Danny Farris, Turkey vital location broadside
The location of a turkey’s vitals can be deceiving.The location of a turkey’s vitals can be deceiving. The author’s rule of thumb is to aim at the imaginary line dividing the top and middle thirds, between or just in front of the legs.   

The simplest way to explain where to aim is to divide the gobbler’s body into thirds and to hold on the imaginary line that divides the top and middle third. If the turkey is broadside, hold on the top-third line and a hair in front of his legs. At any angle other than broadside, continue to hold on the top-third line and try to pass your arrow between his legs. The key is to hit the top-third line in the center of his body. Do so and your turkeys will die within sight.

Be Mobile with Your Blind

Drawing a bow within spitting distance of an animal that can see almost everything without turning its head is a challenge. Turkey bowhunters often use ground blinds to help conceal such movement. Using a ground blind, however, does not mean you have to sacrifice mobility.

Most portable ground blinds can be deployed faster than you might imagine, but it requires practice. I’m not talking about simply popping the blind up a couple of times and calling it good either — there’s more to it than that. With most hub-style blinds, you should be able to pop it up, arrange your gear and be ready to shoot in less than 60 seconds. Perfecting this drill will allow you to cover far more ground in search of willing gobblers.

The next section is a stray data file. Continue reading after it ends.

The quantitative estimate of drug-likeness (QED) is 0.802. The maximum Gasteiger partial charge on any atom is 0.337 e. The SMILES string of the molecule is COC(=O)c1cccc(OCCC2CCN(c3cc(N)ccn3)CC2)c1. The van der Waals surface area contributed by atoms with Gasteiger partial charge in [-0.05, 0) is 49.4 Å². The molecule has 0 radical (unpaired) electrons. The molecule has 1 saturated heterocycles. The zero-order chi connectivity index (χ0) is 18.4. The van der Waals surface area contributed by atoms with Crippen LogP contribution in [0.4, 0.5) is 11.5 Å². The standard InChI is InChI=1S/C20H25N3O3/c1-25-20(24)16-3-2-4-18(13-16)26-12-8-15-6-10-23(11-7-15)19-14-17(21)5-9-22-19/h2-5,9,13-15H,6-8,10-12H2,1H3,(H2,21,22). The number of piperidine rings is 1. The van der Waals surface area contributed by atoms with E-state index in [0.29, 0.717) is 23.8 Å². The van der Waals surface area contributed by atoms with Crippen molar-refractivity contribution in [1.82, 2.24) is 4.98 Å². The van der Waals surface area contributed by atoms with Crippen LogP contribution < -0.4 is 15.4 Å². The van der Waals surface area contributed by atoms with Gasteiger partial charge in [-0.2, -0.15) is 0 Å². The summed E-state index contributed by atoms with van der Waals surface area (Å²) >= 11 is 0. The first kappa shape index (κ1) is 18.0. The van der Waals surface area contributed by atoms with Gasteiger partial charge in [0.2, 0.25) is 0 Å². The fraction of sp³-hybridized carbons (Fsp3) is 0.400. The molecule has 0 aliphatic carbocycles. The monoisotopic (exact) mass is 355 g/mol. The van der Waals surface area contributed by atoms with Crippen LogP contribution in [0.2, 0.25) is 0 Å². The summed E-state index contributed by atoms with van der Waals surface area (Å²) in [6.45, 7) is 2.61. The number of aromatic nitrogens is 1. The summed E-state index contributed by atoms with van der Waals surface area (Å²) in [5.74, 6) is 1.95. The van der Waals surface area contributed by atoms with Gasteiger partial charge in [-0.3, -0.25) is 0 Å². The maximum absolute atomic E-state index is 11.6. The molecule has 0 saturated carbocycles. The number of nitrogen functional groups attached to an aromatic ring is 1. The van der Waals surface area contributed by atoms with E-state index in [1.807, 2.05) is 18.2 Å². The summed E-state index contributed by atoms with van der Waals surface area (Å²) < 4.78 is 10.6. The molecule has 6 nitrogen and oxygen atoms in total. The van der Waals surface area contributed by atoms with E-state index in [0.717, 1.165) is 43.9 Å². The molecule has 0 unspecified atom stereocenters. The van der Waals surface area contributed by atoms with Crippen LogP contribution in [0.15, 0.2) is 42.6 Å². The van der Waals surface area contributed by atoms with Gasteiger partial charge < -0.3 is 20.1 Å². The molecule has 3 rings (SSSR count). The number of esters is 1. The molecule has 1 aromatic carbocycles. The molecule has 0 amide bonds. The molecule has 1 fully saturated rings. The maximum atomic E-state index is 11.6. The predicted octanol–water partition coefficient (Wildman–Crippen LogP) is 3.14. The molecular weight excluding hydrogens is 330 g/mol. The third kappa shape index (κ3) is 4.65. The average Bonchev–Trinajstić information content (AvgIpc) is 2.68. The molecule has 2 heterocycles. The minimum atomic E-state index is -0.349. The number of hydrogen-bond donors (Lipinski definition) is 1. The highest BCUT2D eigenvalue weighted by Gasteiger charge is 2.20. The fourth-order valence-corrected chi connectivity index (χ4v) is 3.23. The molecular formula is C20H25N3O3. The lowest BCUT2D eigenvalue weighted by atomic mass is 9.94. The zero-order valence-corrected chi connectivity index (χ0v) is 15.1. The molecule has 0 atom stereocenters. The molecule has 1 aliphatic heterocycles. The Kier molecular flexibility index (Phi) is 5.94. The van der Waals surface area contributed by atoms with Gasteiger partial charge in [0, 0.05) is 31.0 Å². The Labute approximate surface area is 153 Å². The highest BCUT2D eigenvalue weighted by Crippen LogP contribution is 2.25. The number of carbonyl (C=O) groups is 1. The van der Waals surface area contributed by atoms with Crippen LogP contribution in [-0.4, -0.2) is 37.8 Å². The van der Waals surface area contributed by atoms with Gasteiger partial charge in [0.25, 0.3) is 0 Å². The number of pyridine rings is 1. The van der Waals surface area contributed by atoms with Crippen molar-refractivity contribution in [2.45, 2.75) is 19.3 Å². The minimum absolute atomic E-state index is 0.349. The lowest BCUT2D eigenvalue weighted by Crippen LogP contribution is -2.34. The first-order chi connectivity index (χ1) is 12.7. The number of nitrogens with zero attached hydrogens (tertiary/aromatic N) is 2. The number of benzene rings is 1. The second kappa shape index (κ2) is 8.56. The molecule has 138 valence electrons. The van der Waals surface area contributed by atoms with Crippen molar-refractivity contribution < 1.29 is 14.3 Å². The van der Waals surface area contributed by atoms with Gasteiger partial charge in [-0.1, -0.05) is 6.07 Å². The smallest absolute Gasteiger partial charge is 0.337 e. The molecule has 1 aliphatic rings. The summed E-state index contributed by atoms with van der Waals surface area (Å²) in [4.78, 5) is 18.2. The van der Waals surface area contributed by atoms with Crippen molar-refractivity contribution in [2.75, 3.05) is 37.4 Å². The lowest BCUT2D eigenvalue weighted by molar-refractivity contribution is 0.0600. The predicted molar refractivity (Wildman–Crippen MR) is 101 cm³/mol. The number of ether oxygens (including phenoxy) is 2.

Find a backpack that allows you to organize and carry your blind, chair, bow, calls, decoys and whatever other necessities you can think of, then start practicing. With all your gear on your back, see how quickly you can drop the pack, deploy your decoys, pop up the blind, organize your tackle and be ready to shoot. As you practice, you will find ways to refine your system to maximize both speed and mobility.

Add Some Movement

Many bowhunters have been frustrated by toms that come to their calls, only to get nervous upon spotting decoys that remain motionless. Using a decoy that incorporates lifelike movement can keep gobblers from hanging up. My first motion decoy was a homemade rig that used fishing line to raise and lower its fan like a gobbler in strut. My success rate increased dramatically once I started employing movement.

Recommended


Today, ultra-realistic motion decoys like the remote-operated 360 System from Strutt’n Brand, or the wind-powered Wind Drifter Series from Ultimate Predator, are available. They are realistic, affordable and capable of fooling even the wariest toms. You’ll be surprised how effective adding a little movement to your decoys can be.

Consider Leaving the Blind

While turkeys aren’t shy of ground blinds by nature, they can become wary of them, so don’t get locked into the idea that you must be in a ground blind to effectively bowhunt turkeys. Many of my most exciting successes have come without the use of a blind. Last year I was able to use a bow-mounted decoy in the middle of a wide-open field to lure a big boss tom away from his hens. It never would have happened had I stayed in the blind. Besides, until you experience that kind of up-close, face-to-face turkey action, you don’t know what you’re missing. It might just be the most exciting way to bowhunt turkeys!